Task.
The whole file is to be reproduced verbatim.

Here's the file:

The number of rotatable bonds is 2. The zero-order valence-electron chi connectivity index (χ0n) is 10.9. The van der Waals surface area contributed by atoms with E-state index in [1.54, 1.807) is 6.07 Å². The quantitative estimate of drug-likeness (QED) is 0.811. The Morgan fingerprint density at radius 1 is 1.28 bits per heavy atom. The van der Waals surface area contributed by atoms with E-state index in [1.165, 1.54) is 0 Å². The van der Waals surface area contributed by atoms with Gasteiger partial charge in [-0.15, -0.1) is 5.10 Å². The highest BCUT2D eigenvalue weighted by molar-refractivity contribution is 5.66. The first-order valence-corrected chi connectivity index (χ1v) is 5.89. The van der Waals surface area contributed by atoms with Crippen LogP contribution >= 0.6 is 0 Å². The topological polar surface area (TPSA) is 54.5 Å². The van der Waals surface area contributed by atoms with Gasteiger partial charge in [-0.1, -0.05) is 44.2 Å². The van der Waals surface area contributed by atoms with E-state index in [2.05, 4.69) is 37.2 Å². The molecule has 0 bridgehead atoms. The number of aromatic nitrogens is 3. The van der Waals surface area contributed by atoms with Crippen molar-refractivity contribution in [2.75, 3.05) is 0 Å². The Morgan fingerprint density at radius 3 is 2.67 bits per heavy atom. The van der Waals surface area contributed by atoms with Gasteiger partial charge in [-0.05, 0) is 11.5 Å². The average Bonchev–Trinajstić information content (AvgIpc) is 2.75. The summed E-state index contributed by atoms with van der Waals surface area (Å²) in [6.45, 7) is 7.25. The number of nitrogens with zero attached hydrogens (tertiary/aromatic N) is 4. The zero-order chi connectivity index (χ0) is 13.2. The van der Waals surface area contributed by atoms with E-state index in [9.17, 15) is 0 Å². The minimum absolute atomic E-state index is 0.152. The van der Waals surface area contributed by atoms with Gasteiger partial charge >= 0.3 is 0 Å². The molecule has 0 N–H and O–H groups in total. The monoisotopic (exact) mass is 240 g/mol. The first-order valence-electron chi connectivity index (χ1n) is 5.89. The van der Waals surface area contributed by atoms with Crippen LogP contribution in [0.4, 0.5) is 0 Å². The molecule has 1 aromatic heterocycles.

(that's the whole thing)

The number of rotatable bonds is 2. The zero-order valence-electron chi connectivity index (χ0n) is 10.9. The van der Waals surface area contributed by atoms with E-state index in [1.54, 1.807) is 6.07 Å². The quantitative estimate of drug-likeness (QED) is 0.811. The Morgan fingerprint density at radius 1 is 1.28 bits per heavy atom. The van der Waals surface area contributed by atoms with E-state index in [1.165, 1.54) is 0 Å². The van der Waals surface area contributed by atoms with Gasteiger partial charge in [-0.15, -0.1) is 5.10 Å². The highest BCUT2D eigenvalue weighted by molar-refractivity contribution is 5.66. The first-order valence-corrected chi connectivity index (χ1v) is 5.89. The van der Waals surface area contributed by atoms with Crippen LogP contribution >= 0.6 is 0 Å². The topological polar surface area (TPSA) is 54.5 Å². The van der Waals surface area contributed by atoms with Gasteiger partial charge in [-0.1, -0.05) is 44.2 Å². The van der Waals surface area contributed by atoms with E-state index in [2.05, 4.69) is 37.2 Å². The molecule has 0 bridgehead atoms. The number of aromatic nitrogens is 3. The van der Waals surface area contributed by atoms with Crippen molar-refractivity contribution in [2.75, 3.05) is 0 Å². The Morgan fingerprint density at radius 3 is 2.67 bits per heavy atom. The van der Waals surface area contributed by atoms with Gasteiger partial charge in [-0.05, 0) is 11.5 Å². The average Bonchev–Trinajstić information content (AvgIpc) is 2.75. The summed E-state index contributed by atoms with van der Waals surface area (Å²) in [6.45, 7) is 7.25. The number of nitrogens with zero attached hydrogens (tertiary/aromatic N) is 4. The zero-order chi connectivity index (χ0) is 13.2. The van der Waals surface area contributed by atoms with E-state index in [9.17, 15) is 0 Å². The minimum absolute atomic E-state index is 0.152. The van der Waals surface area contributed by atoms with Gasteiger partial charge >= 0.3 is 0 Å². The molecule has 0 N–H and O–H groups in total. The monoisotopic (exact) mass is 240 g/mol. The first-order valence-electron chi connectivity index (χ1n) is 5.89. The van der Waals surface area contributed by atoms with Crippen LogP contribution in [0.4, 0.5) is 0 Å². The molecule has 1 aromatic heterocycles.